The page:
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Home Fitness & Lifestyle Women Health Polycystic Ovary Syndrome (PCOS)

Polycystic Ovary Syndrome (PCOS) in pregnancy - Causes, Symptoms and Treatment of Polycystic Ovary Syndrome

Up to one in three women with polycystic ovaries has polycystic ovary syndrome (PCOS), which means having ten or more cysts, plus some combination of obesity. Over one in three women with PCOS are overweight or often binge.

Production of testosterone and other androgens is raised in overweight women, some of this extra testosterone is converted to oestrogen, and the ovaries and pituitary become 'confused', encouraging egg follicles to become cystic, and disturbing menstrual hormone cycles, ovulation and periods. Interestingly, most women with bulimia have polycystic ovaries.

. Difficulty conceiving. Polycystic ovaries - though not necessarily PCOS itself

- are present in three in four women who aren't ovulating regularly, four in five who aren't ovulating at all, up to nine in 10with infrequent periods and over two in five with previously unexplained infertility.

. Irregular or absent periods. Up to 60 per cent of women with PCOS have irregular periods and 25 per cent have none at all.

. Acne. Around one in three women with persistent acne has pcos.

. Excess facial and body hair. While more than four in five 'hairy' women have PCOS, at least one in two women with PCOS have excess facial or body hair.

. Thinning of hair on temples and crown. In one study of 101 women with this 'male-pattern' thinning, 72 had pc as and thinning was sometimes the only symptom.

PCOS usually begins in the teens or 20s and symptoms often begin after gaining weight suddenly, or stopping the Pill. It can run in families and is the most common hormone disturbance in women. Various lifestyle factors encourage the hormone imbalance often associated with PCOS includingstress, obesity and bingeing. In some women with PCOS , their body cells fail to use energy at a higher rate after a meal- a process that normally accounts for 80 per cent of our energy use. PCOS can also be triggered by phenytoin, an anti-epilepsy drug.

Tests and investigations for Polycystic Ovary Syndrome

An ultrasound ovary scan can reveal multiple small cysts with a transvaginal ovary scan being most reliable. However, this isn't necessarily a great help as many women without polycystic ovary syndrome as such have polycystic ovaries. If you have irregular periods, a womb scan reveals any abnormal thickening of the womb lining.

Blood tests reveal any disturbance in hormones. The most common test is for LH, and is done in the first five days of the cycle. A raised level suggests PCOS , (The level of FSH is normal in women with PCOS.) Blood tests may also be done for testosterone or prolactin. If you have a high testosterone your doctor may rule out other possible causes - such as an adrenal or thyroid disorder and if you have a high prolactin, your doctor may need to rule out a pituitary tumor. You also need urine and blood tests for diabetes and blood tests for blood fats and cholesterol.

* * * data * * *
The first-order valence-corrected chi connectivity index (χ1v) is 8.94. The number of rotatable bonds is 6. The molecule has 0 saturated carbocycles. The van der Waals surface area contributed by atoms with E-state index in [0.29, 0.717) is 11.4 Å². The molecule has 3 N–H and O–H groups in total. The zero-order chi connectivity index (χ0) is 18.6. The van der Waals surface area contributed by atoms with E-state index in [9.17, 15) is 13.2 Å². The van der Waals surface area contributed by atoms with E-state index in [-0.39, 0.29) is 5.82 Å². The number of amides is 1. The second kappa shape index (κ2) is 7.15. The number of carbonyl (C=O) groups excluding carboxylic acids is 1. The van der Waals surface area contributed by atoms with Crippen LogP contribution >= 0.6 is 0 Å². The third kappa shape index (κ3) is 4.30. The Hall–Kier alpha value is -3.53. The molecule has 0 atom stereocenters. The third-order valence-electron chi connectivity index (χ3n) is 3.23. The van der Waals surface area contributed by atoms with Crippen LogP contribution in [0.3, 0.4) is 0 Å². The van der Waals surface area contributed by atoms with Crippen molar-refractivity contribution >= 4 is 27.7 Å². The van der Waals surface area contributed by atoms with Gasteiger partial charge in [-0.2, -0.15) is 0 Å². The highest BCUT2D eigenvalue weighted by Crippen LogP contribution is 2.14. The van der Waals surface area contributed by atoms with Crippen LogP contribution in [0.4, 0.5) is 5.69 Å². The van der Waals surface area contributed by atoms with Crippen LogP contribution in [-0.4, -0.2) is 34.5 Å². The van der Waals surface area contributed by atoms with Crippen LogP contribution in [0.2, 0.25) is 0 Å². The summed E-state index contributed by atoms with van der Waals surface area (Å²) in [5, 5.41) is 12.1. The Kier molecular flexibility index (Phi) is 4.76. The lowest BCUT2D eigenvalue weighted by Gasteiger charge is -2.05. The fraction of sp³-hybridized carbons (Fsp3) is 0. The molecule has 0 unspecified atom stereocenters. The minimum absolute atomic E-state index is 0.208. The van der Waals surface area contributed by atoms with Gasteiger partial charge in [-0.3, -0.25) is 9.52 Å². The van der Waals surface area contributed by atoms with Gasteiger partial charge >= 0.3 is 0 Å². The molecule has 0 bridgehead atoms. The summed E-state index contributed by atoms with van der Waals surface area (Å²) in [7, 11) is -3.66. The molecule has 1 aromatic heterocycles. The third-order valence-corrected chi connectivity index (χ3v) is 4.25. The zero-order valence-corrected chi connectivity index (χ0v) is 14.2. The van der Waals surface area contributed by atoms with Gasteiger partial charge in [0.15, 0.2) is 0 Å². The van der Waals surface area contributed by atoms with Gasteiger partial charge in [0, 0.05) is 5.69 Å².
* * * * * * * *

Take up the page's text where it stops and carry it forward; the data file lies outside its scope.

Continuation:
Medical treatment for Polycystic Ovary Syndrome

The progestogen-only Pill also reduces excess hair and another possibility is cream containing a hair-growth inhibitor drug called eflornithine.

If your main concern is infertility drug therapy with clomiphene or tamoxifen triggers ovulation in 70-90 per cent of women with PCOS,though only 30-70 per cent will conceive. If this doesn't work your doctor may try FSH,which enables

70-80 per cent to ovulate and 20-40 per cent to conceive. Less common treatments include cauterisation (destruction by heat) of large cysts during laparoscopy and IVF (test tube fertilisation). If a high oestrogen level has led to a high prolactin level you may need treatment with bromocriptine.

Researchers are investigating a drug called metformin that appears to help by making cells more sensitive to insulin. However, a recent study shows it doesn't encourage ovulation in women with fertility problems associated with PCOS.

Home remedies and Precaution for the treatment and cure of Polycystic Ovary Syndrome

Exercise - Help to balance hormone levels and protect arteries with half an hour's brisk daily exercise.

Exposure to light - Go outside in bright daylight for longer than usual each day to help balance hormones. This may be particularly important if you are overweight, often binge on carbohydrates, or suffer from winter depression.

Although any benefits are unproven, it may also be worth using a light box or a light visor in the early morning, or evening.

Acne and excess hair remedies- Over-the-counter acne products may help mild to moderate acne and plucking, depilatory creams, bleaching, shaving, waxing, electrolysis and laser therapy can help to manage unwanted hair.

Consider acupuncture - There is no proof that this helps but reports indicate that it helps horses, cows, pigs and dogs with PCOS, so it may be worth trying.

Herbal remedies for Polycystic Ovary Syndrome

It's best to consult a medical herbalist for personalized advice.

False unicorn root contains plant oestrogens that may help to counteract a high oestrogen level without suppressing ovulation. Black cohosh may be particularly helpful if you are stressed. And paeony or Vitexagnus castus may help an imbalance of oestrogen and progesterone and/or of luteinising hormone (LH) and follicle stimulating hormone (FSH) and a high level of prolactin or testosterone.

Liquorice or sarsarparilla (wild liquorice) is a useful addition to help acne and excess body hair.

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